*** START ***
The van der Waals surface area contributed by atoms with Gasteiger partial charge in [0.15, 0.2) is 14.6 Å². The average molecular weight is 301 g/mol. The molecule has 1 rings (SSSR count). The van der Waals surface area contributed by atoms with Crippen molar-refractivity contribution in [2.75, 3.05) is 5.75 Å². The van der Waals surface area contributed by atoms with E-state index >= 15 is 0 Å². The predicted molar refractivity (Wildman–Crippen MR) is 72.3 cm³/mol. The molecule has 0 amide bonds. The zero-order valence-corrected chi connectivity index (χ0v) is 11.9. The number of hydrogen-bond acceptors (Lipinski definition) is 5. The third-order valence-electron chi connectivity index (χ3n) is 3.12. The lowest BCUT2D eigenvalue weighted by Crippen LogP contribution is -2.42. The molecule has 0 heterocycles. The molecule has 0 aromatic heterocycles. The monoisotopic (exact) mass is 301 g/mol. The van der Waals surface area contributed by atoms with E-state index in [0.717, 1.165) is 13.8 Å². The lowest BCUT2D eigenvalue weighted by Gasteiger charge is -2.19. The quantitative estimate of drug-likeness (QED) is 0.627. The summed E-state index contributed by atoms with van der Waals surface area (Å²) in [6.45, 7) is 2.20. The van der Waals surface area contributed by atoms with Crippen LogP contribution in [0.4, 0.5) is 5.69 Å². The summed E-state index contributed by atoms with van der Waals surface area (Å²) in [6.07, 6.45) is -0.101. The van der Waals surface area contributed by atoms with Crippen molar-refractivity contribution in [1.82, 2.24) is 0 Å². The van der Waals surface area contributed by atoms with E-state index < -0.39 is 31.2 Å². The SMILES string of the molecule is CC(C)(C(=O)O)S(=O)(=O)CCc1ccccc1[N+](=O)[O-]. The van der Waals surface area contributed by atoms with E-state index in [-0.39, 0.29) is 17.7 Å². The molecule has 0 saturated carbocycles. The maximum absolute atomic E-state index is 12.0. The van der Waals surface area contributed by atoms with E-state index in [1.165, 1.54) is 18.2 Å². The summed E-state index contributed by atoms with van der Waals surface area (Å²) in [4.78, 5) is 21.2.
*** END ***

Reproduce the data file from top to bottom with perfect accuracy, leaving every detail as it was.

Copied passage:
The van der Waals surface area contributed by atoms with Gasteiger partial charge in [0.15, 0.2) is 14.6 Å². The average molecular weight is 301 g/mol. The molecule has 1 rings (SSSR count). The van der Waals surface area contributed by atoms with Crippen molar-refractivity contribution in [2.75, 3.05) is 5.75 Å². The van der Waals surface area contributed by atoms with E-state index >= 15 is 0 Å². The predicted molar refractivity (Wildman–Crippen MR) is 72.3 cm³/mol. The molecule has 0 amide bonds. The zero-order valence-corrected chi connectivity index (χ0v) is 11.9. The number of hydrogen-bond acceptors (Lipinski definition) is 5. The third-order valence-electron chi connectivity index (χ3n) is 3.12. The lowest BCUT2D eigenvalue weighted by Crippen LogP contribution is -2.42. The molecule has 0 heterocycles. The molecule has 0 aromatic heterocycles. The monoisotopic (exact) mass is 301 g/mol. The van der Waals surface area contributed by atoms with E-state index in [0.717, 1.165) is 13.8 Å². The lowest BCUT2D eigenvalue weighted by Gasteiger charge is -2.19. The quantitative estimate of drug-likeness (QED) is 0.627. The summed E-state index contributed by atoms with van der Waals surface area (Å²) in [6.45, 7) is 2.20. The van der Waals surface area contributed by atoms with Crippen LogP contribution in [0.4, 0.5) is 5.69 Å². The summed E-state index contributed by atoms with van der Waals surface area (Å²) in [6.07, 6.45) is -0.101. The van der Waals surface area contributed by atoms with Crippen molar-refractivity contribution in [1.82, 2.24) is 0 Å². The van der Waals surface area contributed by atoms with E-state index < -0.39 is 31.2 Å². The SMILES string of the molecule is CC(C)(C(=O)O)S(=O)(=O)CCc1ccccc1[N+](=O)[O-]. The van der Waals surface area contributed by atoms with E-state index in [-0.39, 0.29) is 17.7 Å². The molecule has 0 saturated carbocycles. The maximum absolute atomic E-state index is 12.0. The van der Waals surface area contributed by atoms with E-state index in [1.165, 1.54) is 18.2 Å². The summed E-state index contributed by atoms with van der Waals surface area (Å²) in [4.78, 5) is 21.2.